Geometric Batman

OK, nothing to do with type or lettering, but I do like to post a bit of illustration from time to time. This caught my eye yesterday on this isn’t happiness, an illustration by Liam Brazier. He’s done a load of other geometric illustrations (including this rather nice Superman one), but the colours and balance of this one appeals to me the most. Lovely stuff. I should mention that you can buy prints of his work from his site, and there’s a short Q&A with him here, on My Modern Met.

Ampersand

Somewhat late to the party mentioning this, but a couple of weeks ago I was at Ampersand Conference here in Brighton. It’s the first conference specifically on web typography, and so naturally a lot of the talks were quite technical, covering the techniques and problems in getting fonts to display at all in the first instance, and ultimately to display well. My friend Yves Peters has written a brilliant and comprehensive review of the day so I’d recommend you read that if you weren’t there.

I think for sheer wow-factor, Hoefler’s talk announcing that the entire H&FJ font library has been made ready for delivery as web fonts really outshone the rest. Well it did for me. The sheer scale of the work is astounding — 90 million hints for a start. I’m glad I was able to buy one of the hinters a beer afterwards.

Something I noticed about the whole ‘web fonts’ thing is that because it’s pretty new, a lot of the discussions around it are very technical. I’m looking forward to the ‘bedding in’ stage where artistry and craft come to the fore and we can start focussing on the what rather than the how. There are already some sites with beautiful typography out there, but this is only the start. I’m really looking forward to seeing what people will make and people focussing less on rendering issues.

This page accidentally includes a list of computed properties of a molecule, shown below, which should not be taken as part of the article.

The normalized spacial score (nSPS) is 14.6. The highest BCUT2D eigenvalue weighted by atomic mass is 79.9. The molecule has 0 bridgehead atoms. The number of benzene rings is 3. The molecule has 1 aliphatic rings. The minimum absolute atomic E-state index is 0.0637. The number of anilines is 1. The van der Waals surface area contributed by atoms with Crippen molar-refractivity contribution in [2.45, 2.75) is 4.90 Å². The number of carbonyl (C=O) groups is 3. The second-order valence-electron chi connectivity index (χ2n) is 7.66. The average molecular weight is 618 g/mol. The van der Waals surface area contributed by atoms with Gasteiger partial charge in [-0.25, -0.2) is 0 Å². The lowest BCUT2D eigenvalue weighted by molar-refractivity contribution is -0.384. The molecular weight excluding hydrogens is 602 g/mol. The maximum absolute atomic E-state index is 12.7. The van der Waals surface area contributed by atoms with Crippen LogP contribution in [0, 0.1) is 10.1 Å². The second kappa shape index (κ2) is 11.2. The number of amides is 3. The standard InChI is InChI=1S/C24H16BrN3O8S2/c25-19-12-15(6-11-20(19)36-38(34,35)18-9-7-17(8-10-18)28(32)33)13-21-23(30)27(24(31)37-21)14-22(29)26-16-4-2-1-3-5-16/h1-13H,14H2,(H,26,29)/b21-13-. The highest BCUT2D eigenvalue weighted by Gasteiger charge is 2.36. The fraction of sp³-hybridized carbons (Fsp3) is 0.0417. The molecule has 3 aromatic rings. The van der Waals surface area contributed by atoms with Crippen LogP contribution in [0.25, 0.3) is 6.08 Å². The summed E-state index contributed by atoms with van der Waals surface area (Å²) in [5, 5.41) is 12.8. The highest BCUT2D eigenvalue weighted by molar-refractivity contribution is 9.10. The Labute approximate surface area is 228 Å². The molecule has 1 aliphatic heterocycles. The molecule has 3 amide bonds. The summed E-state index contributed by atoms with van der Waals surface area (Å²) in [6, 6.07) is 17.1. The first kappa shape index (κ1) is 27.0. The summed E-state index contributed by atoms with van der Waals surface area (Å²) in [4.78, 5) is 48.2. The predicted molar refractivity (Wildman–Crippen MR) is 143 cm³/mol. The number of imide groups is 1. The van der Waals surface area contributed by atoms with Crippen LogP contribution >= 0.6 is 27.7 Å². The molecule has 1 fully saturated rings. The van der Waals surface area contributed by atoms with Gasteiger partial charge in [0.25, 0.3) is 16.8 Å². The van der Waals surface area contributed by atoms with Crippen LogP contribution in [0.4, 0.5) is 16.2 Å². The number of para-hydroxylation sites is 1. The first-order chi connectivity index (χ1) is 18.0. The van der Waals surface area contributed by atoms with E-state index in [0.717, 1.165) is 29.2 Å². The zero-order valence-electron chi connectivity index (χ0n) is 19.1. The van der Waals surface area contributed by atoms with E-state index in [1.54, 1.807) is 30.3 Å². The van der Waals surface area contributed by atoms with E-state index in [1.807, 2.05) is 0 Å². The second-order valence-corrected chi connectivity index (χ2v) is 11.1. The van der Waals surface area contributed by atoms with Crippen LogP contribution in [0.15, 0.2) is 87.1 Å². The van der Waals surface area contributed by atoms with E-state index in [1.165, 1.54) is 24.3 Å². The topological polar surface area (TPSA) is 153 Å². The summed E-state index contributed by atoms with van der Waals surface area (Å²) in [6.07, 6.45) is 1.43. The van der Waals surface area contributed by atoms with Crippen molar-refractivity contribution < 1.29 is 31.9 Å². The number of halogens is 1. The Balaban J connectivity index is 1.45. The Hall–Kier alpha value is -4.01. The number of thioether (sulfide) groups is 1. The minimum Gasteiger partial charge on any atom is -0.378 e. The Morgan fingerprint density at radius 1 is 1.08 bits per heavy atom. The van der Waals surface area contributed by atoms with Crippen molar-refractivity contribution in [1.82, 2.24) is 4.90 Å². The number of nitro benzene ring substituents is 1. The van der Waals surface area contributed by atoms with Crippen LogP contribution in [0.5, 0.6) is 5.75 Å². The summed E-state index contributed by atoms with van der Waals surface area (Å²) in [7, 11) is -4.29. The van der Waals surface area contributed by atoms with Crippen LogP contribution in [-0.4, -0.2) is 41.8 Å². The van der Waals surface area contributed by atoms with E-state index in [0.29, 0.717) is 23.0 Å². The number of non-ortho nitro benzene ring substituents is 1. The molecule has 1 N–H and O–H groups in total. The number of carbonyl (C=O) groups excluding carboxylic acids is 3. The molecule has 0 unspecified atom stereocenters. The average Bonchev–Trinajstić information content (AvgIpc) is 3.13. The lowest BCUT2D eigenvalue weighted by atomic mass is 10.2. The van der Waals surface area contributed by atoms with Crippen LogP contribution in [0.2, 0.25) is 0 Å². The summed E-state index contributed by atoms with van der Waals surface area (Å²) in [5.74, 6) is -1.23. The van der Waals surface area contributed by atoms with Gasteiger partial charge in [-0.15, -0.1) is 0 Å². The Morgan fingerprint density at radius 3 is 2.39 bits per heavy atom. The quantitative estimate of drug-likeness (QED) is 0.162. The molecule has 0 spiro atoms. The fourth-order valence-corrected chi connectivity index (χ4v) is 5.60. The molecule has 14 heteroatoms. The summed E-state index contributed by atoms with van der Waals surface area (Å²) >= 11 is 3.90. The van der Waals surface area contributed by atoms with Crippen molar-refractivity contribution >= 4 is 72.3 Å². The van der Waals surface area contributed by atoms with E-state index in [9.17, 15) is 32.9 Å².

Of course, for full disclosure (and mild bragging rights) I should point out my involvement with the conference: I did the logo. That ampersand. I did that. Me.

Automagically

Another thing I marked as “to look at later”, merely because of the big beautiful lettering. I was wondering what on earth it was all about and only managed to find a few pictures of it from this year’s Macworld and a reference to an iTunes plugin, which may or may not be this (the site doesn’t feature anything with this lettering on it, sadly). Whatever it’s for, it’s lovely. If you know more, let me know. I found it here.

Update: Thanks everyone. Seems Tune Up Media actually blogged about it here.

Suzy Lelièvre

I’ve been buried in bezier-land for the past few weeks these chairs by Suzy Lelièvre, though they’re not type, illustration or lettering, appeal to my appreciation of curves; a physical world instance of beziers. They look like what you get when you try and drag a point in Illustrator and miss, dragging the line itself into some crazed loopy explosion. So yes, noted here for their appeal to all vector designers, and of course their wit.

The Hungover Cookbook

The cover of this caught my eye the other day, partly for the design but mainly for the deliberate misspelling. It’s a nice looking thing, and the design follows through the inside of the book too. I like the Wodehouse references for the hangover names, though thankfully I’ve not had anything worse than a Broken Compass for quite some time. Not sure if that’s through moderation or worrying signs of tolerance though.

Digitising Rare Wood Type